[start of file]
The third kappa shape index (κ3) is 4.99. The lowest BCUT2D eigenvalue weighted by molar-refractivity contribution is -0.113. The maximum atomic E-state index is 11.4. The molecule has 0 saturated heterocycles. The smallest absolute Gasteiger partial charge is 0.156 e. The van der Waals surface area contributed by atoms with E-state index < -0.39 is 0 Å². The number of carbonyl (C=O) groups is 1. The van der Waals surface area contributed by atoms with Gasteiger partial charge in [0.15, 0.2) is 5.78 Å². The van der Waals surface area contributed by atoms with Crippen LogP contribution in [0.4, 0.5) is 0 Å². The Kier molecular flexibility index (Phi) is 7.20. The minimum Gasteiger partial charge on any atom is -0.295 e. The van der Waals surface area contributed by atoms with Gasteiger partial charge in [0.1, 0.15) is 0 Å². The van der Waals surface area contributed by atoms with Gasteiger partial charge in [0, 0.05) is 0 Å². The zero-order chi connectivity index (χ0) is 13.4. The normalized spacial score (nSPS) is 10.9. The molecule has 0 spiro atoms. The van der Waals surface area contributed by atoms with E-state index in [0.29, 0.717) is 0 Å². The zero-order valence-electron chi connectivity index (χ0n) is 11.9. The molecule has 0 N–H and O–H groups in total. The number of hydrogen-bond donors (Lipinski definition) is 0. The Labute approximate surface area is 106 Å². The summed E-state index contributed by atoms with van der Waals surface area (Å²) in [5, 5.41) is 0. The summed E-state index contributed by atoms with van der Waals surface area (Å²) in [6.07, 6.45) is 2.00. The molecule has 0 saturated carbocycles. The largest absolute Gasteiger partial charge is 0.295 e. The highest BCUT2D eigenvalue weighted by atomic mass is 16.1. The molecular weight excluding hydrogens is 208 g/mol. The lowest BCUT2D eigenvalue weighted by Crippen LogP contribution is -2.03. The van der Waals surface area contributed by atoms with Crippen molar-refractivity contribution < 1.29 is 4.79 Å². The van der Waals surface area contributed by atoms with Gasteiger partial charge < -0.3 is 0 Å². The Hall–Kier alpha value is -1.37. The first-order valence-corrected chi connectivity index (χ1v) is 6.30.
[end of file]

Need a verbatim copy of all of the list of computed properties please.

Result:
The third kappa shape index (κ3) is 4.99. The lowest BCUT2D eigenvalue weighted by molar-refractivity contribution is -0.113. The maximum atomic E-state index is 11.4. The molecule has 0 saturated heterocycles. The smallest absolute Gasteiger partial charge is 0.156 e. The van der Waals surface area contributed by atoms with E-state index < -0.39 is 0 Å². The number of carbonyl (C=O) groups is 1. The van der Waals surface area contributed by atoms with Gasteiger partial charge in [0.15, 0.2) is 5.78 Å². The van der Waals surface area contributed by atoms with Crippen LogP contribution in [0.4, 0.5) is 0 Å². The Kier molecular flexibility index (Phi) is 7.20. The minimum Gasteiger partial charge on any atom is -0.295 e. The van der Waals surface area contributed by atoms with Gasteiger partial charge in [0.1, 0.15) is 0 Å². The van der Waals surface area contributed by atoms with Gasteiger partial charge in [0, 0.05) is 0 Å². The zero-order chi connectivity index (χ0) is 13.4. The normalized spacial score (nSPS) is 10.9. The molecule has 0 spiro atoms. The van der Waals surface area contributed by atoms with E-state index in [0.29, 0.717) is 0 Å². The zero-order valence-electron chi connectivity index (χ0n) is 11.9. The molecule has 0 N–H and O–H groups in total. The number of hydrogen-bond donors (Lipinski definition) is 0. The Labute approximate surface area is 106 Å². The summed E-state index contributed by atoms with van der Waals surface area (Å²) in [5, 5.41) is 0. The summed E-state index contributed by atoms with van der Waals surface area (Å²) in [6.07, 6.45) is 2.00. The molecule has 0 saturated carbocycles. The largest absolute Gasteiger partial charge is 0.295 e. The highest BCUT2D eigenvalue weighted by atomic mass is 16.1. The molecular weight excluding hydrogens is 208 g/mol. The lowest BCUT2D eigenvalue weighted by Crippen LogP contribution is -2.03. The van der Waals surface area contributed by atoms with Crippen molar-refractivity contribution < 1.29 is 4.79 Å². The van der Waals surface area contributed by atoms with Gasteiger partial charge < -0.3 is 0 Å². The Hall–Kier alpha value is -1.37. The first-order valence-corrected chi connectivity index (χ1v) is 6.30.